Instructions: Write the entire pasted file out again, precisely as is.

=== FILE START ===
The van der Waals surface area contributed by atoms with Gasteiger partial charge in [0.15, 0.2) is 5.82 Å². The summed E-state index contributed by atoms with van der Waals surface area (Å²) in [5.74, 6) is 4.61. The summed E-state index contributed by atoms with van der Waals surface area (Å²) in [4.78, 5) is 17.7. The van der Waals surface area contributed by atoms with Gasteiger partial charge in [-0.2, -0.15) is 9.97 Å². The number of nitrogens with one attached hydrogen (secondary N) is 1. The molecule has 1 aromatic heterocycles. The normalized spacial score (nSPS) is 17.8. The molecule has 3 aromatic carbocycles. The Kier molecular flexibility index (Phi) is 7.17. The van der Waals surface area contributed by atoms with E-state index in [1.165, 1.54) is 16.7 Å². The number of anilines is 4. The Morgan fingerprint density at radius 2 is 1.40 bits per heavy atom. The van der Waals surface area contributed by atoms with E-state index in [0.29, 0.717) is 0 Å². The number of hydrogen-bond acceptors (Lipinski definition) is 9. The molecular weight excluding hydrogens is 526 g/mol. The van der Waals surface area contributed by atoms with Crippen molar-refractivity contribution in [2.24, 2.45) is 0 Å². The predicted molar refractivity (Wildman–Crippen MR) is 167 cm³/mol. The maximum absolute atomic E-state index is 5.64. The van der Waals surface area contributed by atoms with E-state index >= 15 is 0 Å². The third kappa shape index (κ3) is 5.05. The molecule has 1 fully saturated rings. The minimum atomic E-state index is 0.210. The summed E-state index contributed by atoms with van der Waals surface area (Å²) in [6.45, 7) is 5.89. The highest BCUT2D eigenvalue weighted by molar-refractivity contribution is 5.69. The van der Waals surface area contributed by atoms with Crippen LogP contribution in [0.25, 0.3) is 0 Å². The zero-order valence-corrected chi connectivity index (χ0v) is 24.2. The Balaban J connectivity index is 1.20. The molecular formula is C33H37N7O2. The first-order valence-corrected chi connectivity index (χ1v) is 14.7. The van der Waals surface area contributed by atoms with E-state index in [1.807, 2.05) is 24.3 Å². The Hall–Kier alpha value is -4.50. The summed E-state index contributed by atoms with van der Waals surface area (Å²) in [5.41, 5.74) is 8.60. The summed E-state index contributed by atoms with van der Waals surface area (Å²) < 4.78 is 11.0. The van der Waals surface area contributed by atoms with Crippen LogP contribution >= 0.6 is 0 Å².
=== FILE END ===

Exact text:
The van der Waals surface area contributed by atoms with Gasteiger partial charge in [0.15, 0.2) is 5.82 Å². The summed E-state index contributed by atoms with van der Waals surface area (Å²) in [5.74, 6) is 4.61. The summed E-state index contributed by atoms with van der Waals surface area (Å²) in [4.78, 5) is 17.7. The van der Waals surface area contributed by atoms with Gasteiger partial charge in [-0.2, -0.15) is 9.97 Å². The number of nitrogens with one attached hydrogen (secondary N) is 1. The molecule has 1 aromatic heterocycles. The normalized spacial score (nSPS) is 17.8. The molecule has 3 aromatic carbocycles. The Kier molecular flexibility index (Phi) is 7.17. The van der Waals surface area contributed by atoms with E-state index in [1.165, 1.54) is 16.7 Å². The number of anilines is 4. The Morgan fingerprint density at radius 2 is 1.40 bits per heavy atom. The van der Waals surface area contributed by atoms with E-state index in [0.29, 0.717) is 0 Å². The number of hydrogen-bond acceptors (Lipinski definition) is 9. The molecular weight excluding hydrogens is 526 g/mol. The van der Waals surface area contributed by atoms with Crippen molar-refractivity contribution in [2.24, 2.45) is 0 Å². The predicted molar refractivity (Wildman–Crippen MR) is 167 cm³/mol. The maximum absolute atomic E-state index is 5.64. The van der Waals surface area contributed by atoms with E-state index >= 15 is 0 Å². The third kappa shape index (κ3) is 5.05. The molecule has 1 fully saturated rings. The minimum atomic E-state index is 0.210. The summed E-state index contributed by atoms with van der Waals surface area (Å²) in [6.45, 7) is 5.89. The highest BCUT2D eigenvalue weighted by molar-refractivity contribution is 5.69. The van der Waals surface area contributed by atoms with Crippen LogP contribution in [0.25, 0.3) is 0 Å². The zero-order valence-corrected chi connectivity index (χ0v) is 24.2. The Balaban J connectivity index is 1.20. The molecular formula is C33H37N7O2. The first-order valence-corrected chi connectivity index (χ1v) is 14.7. The van der Waals surface area contributed by atoms with E-state index in [1.807, 2.05) is 24.3 Å². The Hall–Kier alpha value is -4.50. The summed E-state index contributed by atoms with van der Waals surface area (Å²) in [5.41, 5.74) is 8.60. The summed E-state index contributed by atoms with van der Waals surface area (Å²) < 4.78 is 11.0. The van der Waals surface area contributed by atoms with Crippen LogP contribution >= 0.6 is 0 Å².